This is the next post in a series about auditioning. (Read
the series.) In this installment we ask
Professor David A. Miller—who
teaches all levels of acting at BU and will direct this spring’s production of
Harvey—about where actors find great monologues for auditions.
When asked to participate in the general audition for a season of plays,
actors are often asked to prepare one or two monologues. In the previous post on monologues
, we explored what a monologue is and how to prepare it for an audition. In this
post we will go further into how to find
a great monologue.
Where do actors find
1. The best place to find great monologues is in great plays
! Read lots of them. Start with your favorite
playwright. Read their plays and be on the lookout for great monologues. See
plays and listen for those great monologues, then get a copy of that play to
2. Another helpful resource for
finding monologues is books of
monologues from plays. That's right, others have done some preliminary
research for you. The editors of these books Have read a lot of great plays and
have compiled monologues for you. One of my favorite series of monologue books
is In Performance: Contemporary Monologues for Men and Women Late Teens-20sby JV Mercanti.
Not only are there fantastic monologues from new plays, but Mr. Mercanti is a
smart director, casting director and acting coach who includes helpful tips on
auditioning and questions about the plays for actors to answer on their own.
If you are a current university
student, there are many monologue books on 2-hour reserve at the circulation
desk of the Andruss Library. These include the aforementioned In Performance
series. Also on reserve are specialized monologue books such as Playwrights’
Center Monologues for Men, Playwrights’ Center Monologues for Women,
and Monologues for Actors of Color (an electronic book, so students can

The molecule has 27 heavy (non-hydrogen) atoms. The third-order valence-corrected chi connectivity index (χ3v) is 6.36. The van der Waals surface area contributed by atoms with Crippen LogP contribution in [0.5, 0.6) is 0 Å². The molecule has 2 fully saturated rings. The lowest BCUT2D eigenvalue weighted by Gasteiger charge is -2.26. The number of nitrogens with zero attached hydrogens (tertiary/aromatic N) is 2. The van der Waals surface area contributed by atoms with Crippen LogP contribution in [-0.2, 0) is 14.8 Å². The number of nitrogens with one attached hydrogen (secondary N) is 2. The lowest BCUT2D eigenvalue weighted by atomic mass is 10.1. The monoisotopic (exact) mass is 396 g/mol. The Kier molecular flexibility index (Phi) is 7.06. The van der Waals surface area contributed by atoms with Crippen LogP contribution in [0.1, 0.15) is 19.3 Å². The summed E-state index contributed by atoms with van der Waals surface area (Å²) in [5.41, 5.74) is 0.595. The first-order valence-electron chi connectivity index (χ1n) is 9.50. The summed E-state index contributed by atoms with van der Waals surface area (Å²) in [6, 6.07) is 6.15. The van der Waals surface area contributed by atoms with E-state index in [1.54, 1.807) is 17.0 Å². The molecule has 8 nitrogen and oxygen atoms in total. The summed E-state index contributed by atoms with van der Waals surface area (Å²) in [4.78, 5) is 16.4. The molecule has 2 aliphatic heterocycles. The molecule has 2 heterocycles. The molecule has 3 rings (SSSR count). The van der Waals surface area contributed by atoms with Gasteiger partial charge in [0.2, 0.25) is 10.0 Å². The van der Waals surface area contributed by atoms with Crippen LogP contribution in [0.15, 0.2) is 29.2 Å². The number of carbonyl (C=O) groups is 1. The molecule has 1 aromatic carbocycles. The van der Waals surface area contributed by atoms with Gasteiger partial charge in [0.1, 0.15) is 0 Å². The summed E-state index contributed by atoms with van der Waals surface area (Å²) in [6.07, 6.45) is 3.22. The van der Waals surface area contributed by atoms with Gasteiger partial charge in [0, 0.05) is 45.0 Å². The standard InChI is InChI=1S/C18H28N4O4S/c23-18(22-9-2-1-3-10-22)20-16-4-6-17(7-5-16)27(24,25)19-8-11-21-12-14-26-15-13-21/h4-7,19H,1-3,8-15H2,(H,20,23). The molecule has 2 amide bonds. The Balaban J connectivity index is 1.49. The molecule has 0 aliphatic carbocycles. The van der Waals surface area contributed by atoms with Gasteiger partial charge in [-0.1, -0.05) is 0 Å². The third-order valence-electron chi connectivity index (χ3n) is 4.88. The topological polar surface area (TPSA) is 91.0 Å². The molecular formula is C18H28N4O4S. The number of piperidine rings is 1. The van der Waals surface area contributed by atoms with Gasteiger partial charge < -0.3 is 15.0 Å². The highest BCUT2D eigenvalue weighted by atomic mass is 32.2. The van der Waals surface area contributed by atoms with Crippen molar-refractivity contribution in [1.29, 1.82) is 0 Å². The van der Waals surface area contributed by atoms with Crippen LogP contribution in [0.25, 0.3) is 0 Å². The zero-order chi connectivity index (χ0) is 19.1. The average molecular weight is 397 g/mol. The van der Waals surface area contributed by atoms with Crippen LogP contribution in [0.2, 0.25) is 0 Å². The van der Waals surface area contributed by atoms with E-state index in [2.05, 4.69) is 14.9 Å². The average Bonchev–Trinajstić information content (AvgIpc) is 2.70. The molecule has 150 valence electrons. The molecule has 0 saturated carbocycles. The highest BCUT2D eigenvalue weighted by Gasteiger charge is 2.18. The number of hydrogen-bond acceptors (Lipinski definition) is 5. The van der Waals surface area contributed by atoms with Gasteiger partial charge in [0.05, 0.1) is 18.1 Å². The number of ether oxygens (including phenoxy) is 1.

access if from any computer). To see the full list, go to http://guides.library.bloomu.edu/HarveyAndrussLibrary,
click on the “Find” tab, click on Reserve Readings (on the left side of the
page) and select Miller, David / Theatre / Theatre 112: Fundamentals of Acting.
3. Another great resource for finding monologues is your fellow actors
. In your search for monologues, you are
going to come across monologues that are great but not right for you. You may
wish to swap these monologues with other actors.
Is there anything I should avoid?
Avoid any monologue that comes from a book of monologues written simply to
be audition monologues. They don't tend to be as rich as those from a full
length play. Also, it’s recommended that you avoid any monologue that comes
from the internet and not from a published play. There are potentially some
good ones out there, but it’s more likely to be found through more reputable
How do actors find monologues
tailored to a specific audition?
If you are auditioning for a specific play, as opposed to a general audition
for a season or festival of plays, you may be asked to prepare a piece by
Shakespeare, or a verse selection or something that is aligned with the play.
Generally, it is not recommended to do a monologue from the play itself.
Instead, you might choose something similar to that play.
If you are auditioning for Harvey
by Mary Chase, for example, you might do some research about the play itself
then select a monologue that seems similar to the world of that play. The first
thing to do is to read the play. By reading the play you will learn that Harvey
is a comedy, but it’s a specific type of comedy. It’s not a farce, for example.
You may want to find a monologue that showcases your comic sensibilities.
was written and is set in
the 1940s. You may consider finding a monologue from a play from that era. Harvey
won the Pulitzer Prize in 1945. The year before the winner was The Skin of Our Teeth
, a fantastic play
by Thornton Wilder. Another comedy of the era, You Can't Take It With You
by Kaufman and Hart, won in 1937. (A list of other Pulitzer winners
These plays are examples of great comedies from the era that might have great
audition monologues in them. Other playwrights from the era include Lillian
Hellman, Arthur Miller and Maxwell Anderson.
Professor David A.
Miller teaches acting, directing, devised theatre, and playwriting at
Bloomsburg University. He regularly directs productions for BU Players
(Macbeth, The Nosemakers Apprentice: Chronicles of a Plastic Surgeon) and
professionally (Amphibian Stage Productions, The Artful Conspirators).